Venice was a City-State in Gods & Kings but was promoted to a full civilization for Brave New World. Venice doesn't expand like a traditional civ in Brave New World; instead, it buys control of fellow City-States or expands its influence via conquest, both of which are funded by its excessive trade routes. [More]
Only a few more civs to go in my series of strategy posts about Brave New World's new civilizations. Next up is the land-snatching Shoshone lead by Chief Pocatello.
The Shoshone are a group of native Americans that originated in the rocky regions of western North America (now Nevada and Utah). Around the same time as European colonists began settling on the east coast, the Shoshone began expanding eastward, which brought them into conflict with other plains indians such as the Blackfoot, Crow, Lakota, Cheyenne, and Arapaho. Some Shoshone who migrated into Texas and Oklahoma would break off into their own tribe: Comanche, who would become expert horsemen. The Shoshone began to come into conflict with the United States in the late nineteenth century due to the U.S.'s westward expansion, leading to a massacre of as many as 500 Shoshone at a winter encampment at Bear River in 1863. Shoshone culture has survived on reservations to this day, and in 2008, began working with Utah and Idaho state leaders to create a memorial to the Bear River Massacre. At its height, the Shoshone nation was composed of many tribes that occupied vast territory, extending from modern-day Montana all the way through Nevada; and their offshoot tribe, the Comanche, exhibited strong control of Texas and Oklahoma.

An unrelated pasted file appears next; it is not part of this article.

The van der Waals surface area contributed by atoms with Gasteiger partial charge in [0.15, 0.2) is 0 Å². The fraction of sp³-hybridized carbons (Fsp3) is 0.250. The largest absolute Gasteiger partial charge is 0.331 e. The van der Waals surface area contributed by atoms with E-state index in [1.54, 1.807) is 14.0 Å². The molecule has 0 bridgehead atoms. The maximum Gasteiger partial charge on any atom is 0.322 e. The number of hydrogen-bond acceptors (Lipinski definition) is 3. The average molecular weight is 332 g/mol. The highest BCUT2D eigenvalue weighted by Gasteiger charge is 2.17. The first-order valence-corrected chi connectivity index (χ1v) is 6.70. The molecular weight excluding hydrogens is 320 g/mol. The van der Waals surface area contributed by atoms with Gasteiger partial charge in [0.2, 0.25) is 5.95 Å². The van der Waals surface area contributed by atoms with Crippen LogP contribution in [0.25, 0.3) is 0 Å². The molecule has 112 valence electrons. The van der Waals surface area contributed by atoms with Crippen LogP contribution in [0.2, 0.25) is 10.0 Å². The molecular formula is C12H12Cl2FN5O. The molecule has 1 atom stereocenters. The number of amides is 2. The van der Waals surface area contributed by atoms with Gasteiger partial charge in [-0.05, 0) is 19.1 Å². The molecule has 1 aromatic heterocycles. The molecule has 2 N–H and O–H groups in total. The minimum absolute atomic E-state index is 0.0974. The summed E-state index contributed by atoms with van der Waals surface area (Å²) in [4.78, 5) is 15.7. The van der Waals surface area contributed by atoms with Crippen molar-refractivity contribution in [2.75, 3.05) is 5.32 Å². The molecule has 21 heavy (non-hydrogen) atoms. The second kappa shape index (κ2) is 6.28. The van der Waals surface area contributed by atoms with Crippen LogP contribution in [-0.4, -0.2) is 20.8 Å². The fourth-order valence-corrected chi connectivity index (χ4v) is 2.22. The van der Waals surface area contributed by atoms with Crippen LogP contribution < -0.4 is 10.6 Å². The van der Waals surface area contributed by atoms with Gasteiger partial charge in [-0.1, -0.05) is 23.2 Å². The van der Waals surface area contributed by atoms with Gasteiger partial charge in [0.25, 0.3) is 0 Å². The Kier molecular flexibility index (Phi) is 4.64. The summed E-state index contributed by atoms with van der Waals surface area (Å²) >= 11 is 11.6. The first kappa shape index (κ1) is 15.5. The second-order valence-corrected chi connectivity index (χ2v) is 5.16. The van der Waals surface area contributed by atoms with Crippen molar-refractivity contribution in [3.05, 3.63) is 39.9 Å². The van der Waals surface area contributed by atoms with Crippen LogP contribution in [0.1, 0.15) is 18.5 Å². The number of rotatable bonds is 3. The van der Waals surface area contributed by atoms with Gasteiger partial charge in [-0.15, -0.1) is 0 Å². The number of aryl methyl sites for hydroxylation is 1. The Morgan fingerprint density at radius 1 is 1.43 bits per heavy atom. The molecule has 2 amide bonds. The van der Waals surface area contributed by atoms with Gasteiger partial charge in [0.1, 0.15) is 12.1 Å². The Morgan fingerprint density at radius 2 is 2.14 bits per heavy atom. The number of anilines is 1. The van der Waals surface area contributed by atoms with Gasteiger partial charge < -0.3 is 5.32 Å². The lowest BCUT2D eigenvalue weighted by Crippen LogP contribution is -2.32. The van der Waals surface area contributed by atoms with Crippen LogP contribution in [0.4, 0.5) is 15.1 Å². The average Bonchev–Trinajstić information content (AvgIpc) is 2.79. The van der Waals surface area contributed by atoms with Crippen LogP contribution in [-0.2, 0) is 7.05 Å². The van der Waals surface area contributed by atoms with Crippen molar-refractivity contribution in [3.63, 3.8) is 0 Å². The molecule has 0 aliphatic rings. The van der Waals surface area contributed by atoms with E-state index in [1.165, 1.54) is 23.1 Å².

As westward immigration lead to conflict between the Shoshone and United States, Chief Pocatello (or, Tondzaosha) lead his tribe in raids and attacks against settlers in Idaho along the Oregon trail. He was feared and respected by his enemies, and Brigham Young (leader of the Mormons) attempted to offer terms of appeasement to the Shoshone in order to stop the attacks. Instead, the United States army arrived and destroyed any chances of a peaceful solution. Despite the overwhelming might of the U.S. army, Pocatello avoided the total massacre of his people and eventually negotiated the Fort Bridger Treaty of 1868, which granted the Shoshone a permanent reservation at Fort Hall near the Snake River in exchange for annual compensation from the United States (which the United States rarely honored in full). Due to this agreement, the Shoshone cultural identity survives to this day, and the city of Pocatello in Idaho is named in his honor. [More]